WASHINGTON—U.S. Senator Chris Murphy (D-Conn.), a member of the U.S. Senate Health, Education, Labor and Pensions (HELP) Committee, and U.S. Senator Marco Rubio (R-Fla.) this week introduced the ELEVATE Act (S.2761), bicameral legislation that will ensure states receive the federal funding necessary to provide high-quality instruction to students learning English. Specifically this legislation will correct a flawed funding formula the U.S. Department of Education uses to allocate funds to states by fully capturing the number of K-12 students who relocate to the mainland from Puerto Rico. This bill would allow Puerto Rican students to be fully counted in the annual grant allocation that states receive under the English Language Acquisition grant program. Correcting this flaw will be especially helpful to states like Connecticut and Florida, which have large and growing Puerto Rican populations.
Between 2010 and 2017, Connecticut’s Puerto Rican population increased from 264,000 to 292,000—an 11 percent jump. Florida’s Puerto Rican population rose from 864,000 to 1.1 million—a 27 percent increase.
“As the son of a former English language learning teacher, I know how important it is that we adequately fund these programs in our schools. The failure to completely count newly arrived kids from Puerto Rico is unfair and I’m glad this legislation will make sure that states like Connecticut, with large numbers of families coming here from Puerto Rico, will get the funding they deserve,” Sen. Murphy said.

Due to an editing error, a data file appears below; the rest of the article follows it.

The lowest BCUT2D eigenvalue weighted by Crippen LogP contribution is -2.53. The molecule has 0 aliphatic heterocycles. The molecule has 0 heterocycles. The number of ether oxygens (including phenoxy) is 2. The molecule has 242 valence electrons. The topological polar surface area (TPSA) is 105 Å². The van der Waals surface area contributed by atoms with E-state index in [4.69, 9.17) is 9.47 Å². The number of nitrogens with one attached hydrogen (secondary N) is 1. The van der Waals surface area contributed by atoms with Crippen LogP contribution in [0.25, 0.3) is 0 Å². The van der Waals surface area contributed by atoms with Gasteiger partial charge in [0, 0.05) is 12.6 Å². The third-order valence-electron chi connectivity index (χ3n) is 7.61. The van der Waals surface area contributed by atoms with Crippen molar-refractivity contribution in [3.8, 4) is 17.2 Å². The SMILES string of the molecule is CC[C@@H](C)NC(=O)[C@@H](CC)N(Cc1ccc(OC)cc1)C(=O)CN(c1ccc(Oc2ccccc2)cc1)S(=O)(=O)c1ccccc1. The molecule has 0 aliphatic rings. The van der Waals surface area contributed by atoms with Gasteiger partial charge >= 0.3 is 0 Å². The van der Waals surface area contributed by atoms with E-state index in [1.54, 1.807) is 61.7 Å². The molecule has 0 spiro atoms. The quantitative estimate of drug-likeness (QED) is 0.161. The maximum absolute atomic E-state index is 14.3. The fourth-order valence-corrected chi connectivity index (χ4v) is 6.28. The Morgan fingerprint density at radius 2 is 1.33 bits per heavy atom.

“I am proud to introduce the ELEVATE Act with Senator Murphy in order to correct the Department of Education’s flawed funding formula that fails to fully capture the number of K-12 students who relocate to a mainland state from Puerto Rico,” Sen. Rubio said. “This bill will allow Puerto Rican students to be fully counted in the annual grant allocation that states receive under the English Language Acquisition grant program.”
“This bill is personal for me because I grew up in a household where my parents spoke only Vietnamese and I learned English in school. I know firsthand how important it is for young people in this country to become proficient in English. It opens doors of opportunity that would otherwise remain sealed shut,” Rep. Murphy said. “This bipartisan legislation will ensure schools in Florida and other states receive the federal resources they need to help English-learning students succeed in the classroom and beyond.”
“The ELEVATE Act is a big win for Miami-Dade County, as they receive more English Language Acquisition funding than any other county in Florida,” Díaz-Balart said. “This bill ensures that states and schools receive the necessary means to provide high-quality English education to the students who relocate from Puerto Rico, who were not previously accounted for in the Department of Education’s formula. I’m proud to work with Rep. Stephanie Murphy on the House version of this legislation, and I look forward to the positive impact this will have in my community.”
U.S. Representatives Stephanie Murphy (D-FL) and Mario Díaz-Balart (R-FL) introduced companion legislation in the House (H.R. 4943).